Continuing this month’s theme on road trips founding contributor Anthony Windram weighs in with some thoughts on the American diner.
There’s neon tubing that emits a purple glow around the clock that tells me it’s nearly 10pm. The dinner service is long over, the families now dispersed and only a scattering of drifters and loners are left. It’s still, at least, another 45 minutes before the late-night drunken crowd makes an appearance. This diner is more Edward Hopper than Norman Rockwell. Across the parking lot is a strip club, as the night draws on and into morning some of its patrons, I imagine, will head over here to have a burger or to take advantage of that most American of institutions – the 24-hour breakfast.
There’s a still sadness to the place despite the best efforts of the waitress who exudes a friendly busyness. She could be anything from her late-40s to her early-60s. She calls me “sweetheart” when she comes over to give me a refill of greased coffee. She doesn’t, however, call it “a cup of Joe” — that would be one cliché too many.
Mentally, I take a step back from this scene and try to view all around me as a tableau and can’t but help but think this is Americana that I am sat in, this is America.
Perhaps this is the “real” America; a banal phrase uttered by a banal politician, but a phrase that does strike at something deep in the American psyche.
Dr George Lewis, director of American Studies at Leicester University, has started what the Guardian claims is the “first sustained historical analysis of the term un-American.” While there may be some confusion over quite how one defines being “un-American,” what seems certain to me is that this cold burger and this diner is decidedly the opposite of “un-American”. Though I am in Bakersfield, California, I could be anywhere in the Union, be it red state or blue state.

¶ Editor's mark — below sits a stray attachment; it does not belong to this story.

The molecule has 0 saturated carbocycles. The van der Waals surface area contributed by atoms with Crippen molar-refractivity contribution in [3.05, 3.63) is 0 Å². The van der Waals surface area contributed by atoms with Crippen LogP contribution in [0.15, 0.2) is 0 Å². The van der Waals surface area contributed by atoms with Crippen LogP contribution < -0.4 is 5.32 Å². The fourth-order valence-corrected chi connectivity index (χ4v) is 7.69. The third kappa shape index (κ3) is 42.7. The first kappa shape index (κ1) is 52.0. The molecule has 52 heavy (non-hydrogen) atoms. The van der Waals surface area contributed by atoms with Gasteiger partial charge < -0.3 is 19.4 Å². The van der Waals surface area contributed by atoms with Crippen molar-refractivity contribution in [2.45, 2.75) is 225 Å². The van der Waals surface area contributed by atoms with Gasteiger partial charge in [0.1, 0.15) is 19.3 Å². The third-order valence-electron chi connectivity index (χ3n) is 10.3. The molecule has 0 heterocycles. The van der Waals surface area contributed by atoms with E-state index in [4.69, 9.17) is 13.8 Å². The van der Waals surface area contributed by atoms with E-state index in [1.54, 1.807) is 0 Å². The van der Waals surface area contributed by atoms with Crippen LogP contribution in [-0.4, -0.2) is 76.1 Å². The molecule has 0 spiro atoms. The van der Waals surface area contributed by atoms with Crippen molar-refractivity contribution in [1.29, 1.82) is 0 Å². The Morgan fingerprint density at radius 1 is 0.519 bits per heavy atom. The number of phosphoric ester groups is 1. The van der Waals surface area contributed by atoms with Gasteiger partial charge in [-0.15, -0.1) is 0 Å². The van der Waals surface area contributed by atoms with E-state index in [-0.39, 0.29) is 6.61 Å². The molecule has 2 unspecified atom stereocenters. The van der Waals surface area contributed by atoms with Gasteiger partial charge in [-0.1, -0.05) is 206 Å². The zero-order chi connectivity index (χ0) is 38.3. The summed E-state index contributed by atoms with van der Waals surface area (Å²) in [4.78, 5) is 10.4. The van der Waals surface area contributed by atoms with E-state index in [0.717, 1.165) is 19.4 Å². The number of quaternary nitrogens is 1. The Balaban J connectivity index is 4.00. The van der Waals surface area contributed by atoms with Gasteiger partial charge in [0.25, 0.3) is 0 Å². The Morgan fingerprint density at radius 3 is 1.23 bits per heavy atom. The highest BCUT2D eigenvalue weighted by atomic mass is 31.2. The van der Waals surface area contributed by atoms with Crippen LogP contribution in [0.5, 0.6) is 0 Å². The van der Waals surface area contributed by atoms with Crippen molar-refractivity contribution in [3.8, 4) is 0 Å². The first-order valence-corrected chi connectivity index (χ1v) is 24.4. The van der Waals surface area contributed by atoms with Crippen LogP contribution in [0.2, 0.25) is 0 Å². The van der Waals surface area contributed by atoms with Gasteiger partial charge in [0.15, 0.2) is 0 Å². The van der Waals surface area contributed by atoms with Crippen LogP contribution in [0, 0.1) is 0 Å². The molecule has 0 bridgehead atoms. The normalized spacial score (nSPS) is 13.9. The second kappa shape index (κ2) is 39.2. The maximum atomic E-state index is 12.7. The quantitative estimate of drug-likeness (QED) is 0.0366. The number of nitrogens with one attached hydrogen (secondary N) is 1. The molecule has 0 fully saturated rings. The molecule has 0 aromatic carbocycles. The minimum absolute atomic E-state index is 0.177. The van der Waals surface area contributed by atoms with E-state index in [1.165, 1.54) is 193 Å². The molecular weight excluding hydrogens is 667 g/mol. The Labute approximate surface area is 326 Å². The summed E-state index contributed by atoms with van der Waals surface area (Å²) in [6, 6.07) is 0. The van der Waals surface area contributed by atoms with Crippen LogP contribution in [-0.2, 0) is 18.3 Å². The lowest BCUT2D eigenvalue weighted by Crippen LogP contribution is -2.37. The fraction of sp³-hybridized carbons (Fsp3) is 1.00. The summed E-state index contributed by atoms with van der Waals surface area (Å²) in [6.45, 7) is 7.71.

When I first moved to the US, to my now shame, I found myself fascinated by the Food Network show Diners, Drive-Ins and Dives, hosted by the hyperactive Guy Fieri, a man with the cholesterol levels of someone twice his age. Fieri is a TV host with absolutely no sense of discernment. Everything that he comes across, everything that he tastes, must be spoken about in glowing terms to the point that nothing that Fieri says has any real meaning whatsoever.
And yet I did find myself compelled by the show for illuminating further for me the American diner and showing me places that occupy a place in the country’s cultural milieu that the English cafe doesn’t even come close to back home. I soon stopped watching Diners, Drive-ins and Dives — not because my view of diners changed, but because it was (and is) a God-awful program and there’s only so many times you can watch an overweight Fieri eat some barbequed pork and then pronounce it “awesome”. But there was one thing in particular about Fieri’s show that they always got wrong. They would always show the diners when they were packed and buzzing with a family friendly atmosphere. And while I wouldn’t suggest that that’s not the case, what I find interesting is that when you roll into a strange town late at night and find yourself at a diner, regional and political difference tend to dissolve. You are in a place that is resolutely American rather than California, or Colorado, or Vermont, or…I could go on.
Fieri’s show, a sort of televisual equivalent of Pravda which can only emphasize the positive, misses out on what I am experiencing here in Bakersfield as the clock, that has neon tubing wrapped around it, hits 10 and I ask for my check. Here, and which Fieri always misses, is a quiet efficiency mixed with a low-burning malevolence. It’s that mixture of warmth and fear you get when your waitress flashes you a warm smile but you know you’re in a moment going to be stepping out back into that parking lot — and in the back of your mind you’re just a little concerned that this might be the night where you get shot by a drunk coming out of the strip club.
Question: What’s your experience of American diners?
Image by awindram.
STAY TUNED for tomorrow’s interview with the travel writer Allie Sommerville. NOTE: All DISPLACED DISPATCH subscribers will be entered in our giveaway of Allie’s book, Uneasy Rider.
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